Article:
re: Are coding challenges and/or white-boarding in an engineering interview really needed? VIEW POST

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re: Yes, I agree with most of your points. I think the way we do hiring is terrible (and not just in programming). Lots of surveys suggest that if you...

Preparation undeniably counts but with no offense intended to anyone, I'll quote a proverb that I felt is apt here

A fool can ask more questions than seven wise men can answer.

While your approach is practical given the shortage of time, I think it's time we (as an industry) collectively revamp the interview process so that people are judged based on what they're really capable of rather than textbook assignments that hold no real world value whatsoever.

Agreed. How do we do it? What would a better process look like?

From my limited know-how, I'd ideally ensure the candidate undergoes 2 or 3 rounds of interviews with people of the designated team and if they clear it, a panel round with all of them so that it's easy to get a fair overview of the candidate while eliminating individual bias.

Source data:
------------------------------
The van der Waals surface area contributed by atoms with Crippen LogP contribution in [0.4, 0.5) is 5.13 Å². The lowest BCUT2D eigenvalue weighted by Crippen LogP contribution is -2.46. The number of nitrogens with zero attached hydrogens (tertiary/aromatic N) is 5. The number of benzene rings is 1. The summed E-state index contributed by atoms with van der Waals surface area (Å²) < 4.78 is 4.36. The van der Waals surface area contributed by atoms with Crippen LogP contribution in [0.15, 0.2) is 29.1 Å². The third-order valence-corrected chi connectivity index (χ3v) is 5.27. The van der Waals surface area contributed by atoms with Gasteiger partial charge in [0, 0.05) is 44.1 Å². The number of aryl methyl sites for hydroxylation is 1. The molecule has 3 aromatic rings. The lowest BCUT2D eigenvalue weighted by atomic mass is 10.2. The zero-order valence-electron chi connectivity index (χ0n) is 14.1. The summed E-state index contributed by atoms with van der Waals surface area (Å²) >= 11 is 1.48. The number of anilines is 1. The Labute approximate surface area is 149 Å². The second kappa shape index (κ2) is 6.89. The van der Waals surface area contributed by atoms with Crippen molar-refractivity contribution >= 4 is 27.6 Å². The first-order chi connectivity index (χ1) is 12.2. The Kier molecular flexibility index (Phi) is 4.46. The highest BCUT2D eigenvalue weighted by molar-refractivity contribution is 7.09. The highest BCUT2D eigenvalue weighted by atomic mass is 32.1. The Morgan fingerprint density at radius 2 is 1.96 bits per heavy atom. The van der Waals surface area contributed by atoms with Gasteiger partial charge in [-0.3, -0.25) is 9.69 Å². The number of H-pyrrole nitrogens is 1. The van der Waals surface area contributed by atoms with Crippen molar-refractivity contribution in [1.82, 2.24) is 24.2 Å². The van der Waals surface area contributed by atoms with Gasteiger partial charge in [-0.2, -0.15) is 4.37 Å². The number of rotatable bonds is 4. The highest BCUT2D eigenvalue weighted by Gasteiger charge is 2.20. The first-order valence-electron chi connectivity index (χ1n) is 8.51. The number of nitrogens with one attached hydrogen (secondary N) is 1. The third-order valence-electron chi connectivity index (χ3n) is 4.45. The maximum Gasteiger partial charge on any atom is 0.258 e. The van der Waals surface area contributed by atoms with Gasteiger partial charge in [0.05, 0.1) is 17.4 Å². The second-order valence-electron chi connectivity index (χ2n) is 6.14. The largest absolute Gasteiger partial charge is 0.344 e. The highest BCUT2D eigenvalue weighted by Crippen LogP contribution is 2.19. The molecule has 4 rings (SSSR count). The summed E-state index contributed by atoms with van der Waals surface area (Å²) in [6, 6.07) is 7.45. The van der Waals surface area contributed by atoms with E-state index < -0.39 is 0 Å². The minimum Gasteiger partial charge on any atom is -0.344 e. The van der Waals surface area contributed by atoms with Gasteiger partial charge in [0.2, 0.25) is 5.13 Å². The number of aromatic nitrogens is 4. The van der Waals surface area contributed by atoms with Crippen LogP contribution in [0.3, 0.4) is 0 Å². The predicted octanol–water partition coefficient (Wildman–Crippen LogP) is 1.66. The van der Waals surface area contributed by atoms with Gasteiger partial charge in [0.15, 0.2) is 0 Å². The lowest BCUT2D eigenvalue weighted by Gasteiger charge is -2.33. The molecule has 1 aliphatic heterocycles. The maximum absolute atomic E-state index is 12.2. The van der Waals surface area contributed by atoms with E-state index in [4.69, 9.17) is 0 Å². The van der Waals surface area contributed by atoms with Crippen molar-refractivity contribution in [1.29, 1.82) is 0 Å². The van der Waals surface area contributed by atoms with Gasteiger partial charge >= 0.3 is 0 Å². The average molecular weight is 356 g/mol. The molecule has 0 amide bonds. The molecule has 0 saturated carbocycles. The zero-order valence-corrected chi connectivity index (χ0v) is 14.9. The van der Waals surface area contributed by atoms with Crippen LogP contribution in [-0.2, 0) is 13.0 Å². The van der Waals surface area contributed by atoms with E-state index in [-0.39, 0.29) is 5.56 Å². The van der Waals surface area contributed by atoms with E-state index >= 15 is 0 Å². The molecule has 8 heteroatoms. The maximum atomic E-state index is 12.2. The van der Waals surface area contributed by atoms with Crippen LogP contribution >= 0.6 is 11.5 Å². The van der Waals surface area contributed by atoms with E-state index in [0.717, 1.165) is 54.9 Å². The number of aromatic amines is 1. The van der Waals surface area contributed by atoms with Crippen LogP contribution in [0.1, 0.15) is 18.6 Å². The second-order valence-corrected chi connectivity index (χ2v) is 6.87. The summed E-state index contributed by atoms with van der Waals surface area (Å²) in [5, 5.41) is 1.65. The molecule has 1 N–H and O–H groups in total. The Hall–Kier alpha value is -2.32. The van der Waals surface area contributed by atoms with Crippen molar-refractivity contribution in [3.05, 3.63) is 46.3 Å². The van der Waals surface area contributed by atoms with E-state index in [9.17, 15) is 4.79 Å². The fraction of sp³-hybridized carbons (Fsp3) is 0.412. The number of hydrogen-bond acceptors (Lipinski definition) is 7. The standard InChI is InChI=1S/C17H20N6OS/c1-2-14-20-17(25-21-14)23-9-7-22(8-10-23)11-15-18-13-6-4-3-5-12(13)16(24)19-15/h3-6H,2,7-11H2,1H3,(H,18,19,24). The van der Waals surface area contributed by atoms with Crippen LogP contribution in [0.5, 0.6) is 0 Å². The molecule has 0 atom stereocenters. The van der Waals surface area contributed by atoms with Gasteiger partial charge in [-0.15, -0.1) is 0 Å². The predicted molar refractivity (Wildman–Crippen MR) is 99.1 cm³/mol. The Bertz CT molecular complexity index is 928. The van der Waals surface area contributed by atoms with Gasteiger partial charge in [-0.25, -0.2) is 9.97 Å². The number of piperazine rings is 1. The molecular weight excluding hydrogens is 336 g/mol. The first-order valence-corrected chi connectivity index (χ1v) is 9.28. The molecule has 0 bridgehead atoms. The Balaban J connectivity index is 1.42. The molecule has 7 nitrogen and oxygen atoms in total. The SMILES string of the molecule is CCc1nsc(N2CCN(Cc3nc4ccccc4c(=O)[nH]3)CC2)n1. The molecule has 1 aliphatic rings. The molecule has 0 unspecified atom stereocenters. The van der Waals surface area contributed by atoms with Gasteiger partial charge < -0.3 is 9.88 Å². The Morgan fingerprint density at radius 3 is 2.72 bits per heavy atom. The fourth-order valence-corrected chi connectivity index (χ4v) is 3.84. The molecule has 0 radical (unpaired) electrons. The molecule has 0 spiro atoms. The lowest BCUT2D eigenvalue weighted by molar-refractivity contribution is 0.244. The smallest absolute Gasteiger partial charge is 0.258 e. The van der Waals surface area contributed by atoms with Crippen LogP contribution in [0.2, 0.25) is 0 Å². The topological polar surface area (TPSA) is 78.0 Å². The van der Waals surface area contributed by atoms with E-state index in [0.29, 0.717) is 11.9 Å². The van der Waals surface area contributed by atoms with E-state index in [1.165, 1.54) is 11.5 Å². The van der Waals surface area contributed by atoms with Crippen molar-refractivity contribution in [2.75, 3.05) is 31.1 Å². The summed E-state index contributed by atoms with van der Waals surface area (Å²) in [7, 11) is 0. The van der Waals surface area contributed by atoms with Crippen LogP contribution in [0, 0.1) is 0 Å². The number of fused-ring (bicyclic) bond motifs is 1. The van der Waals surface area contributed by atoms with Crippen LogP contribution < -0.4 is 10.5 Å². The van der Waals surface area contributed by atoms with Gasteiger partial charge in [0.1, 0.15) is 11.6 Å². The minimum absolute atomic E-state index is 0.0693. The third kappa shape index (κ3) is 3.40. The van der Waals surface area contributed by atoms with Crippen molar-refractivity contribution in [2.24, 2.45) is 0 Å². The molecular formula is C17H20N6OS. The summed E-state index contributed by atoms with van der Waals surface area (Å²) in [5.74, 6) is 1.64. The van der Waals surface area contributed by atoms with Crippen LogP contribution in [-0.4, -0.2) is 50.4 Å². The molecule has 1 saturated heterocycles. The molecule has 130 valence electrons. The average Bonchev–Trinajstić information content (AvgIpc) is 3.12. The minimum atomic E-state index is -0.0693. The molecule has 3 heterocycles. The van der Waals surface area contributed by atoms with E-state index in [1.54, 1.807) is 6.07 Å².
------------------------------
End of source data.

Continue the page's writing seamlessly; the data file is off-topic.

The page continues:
The idea here would be to ask (technical concepts - general and particularly role based along with behavioral) questions.

Yes, shortage of time is a major constraint here and so is proper execution of this but even if done with 70% efficacy, I believe the new hires will be of much better quality.

Thanks for sharing this, Vinay. I think the devil is in the details here. Executed well, this would probably work. Executed poorly, and it could be a time waster.

I definitely agree with the team being involved in the interview (and perhaps even giving each member a veto).

Glad to help Blaine! Do share your experiences if ever you put it into practice or even add something more so that the rest of us will find it useful too.

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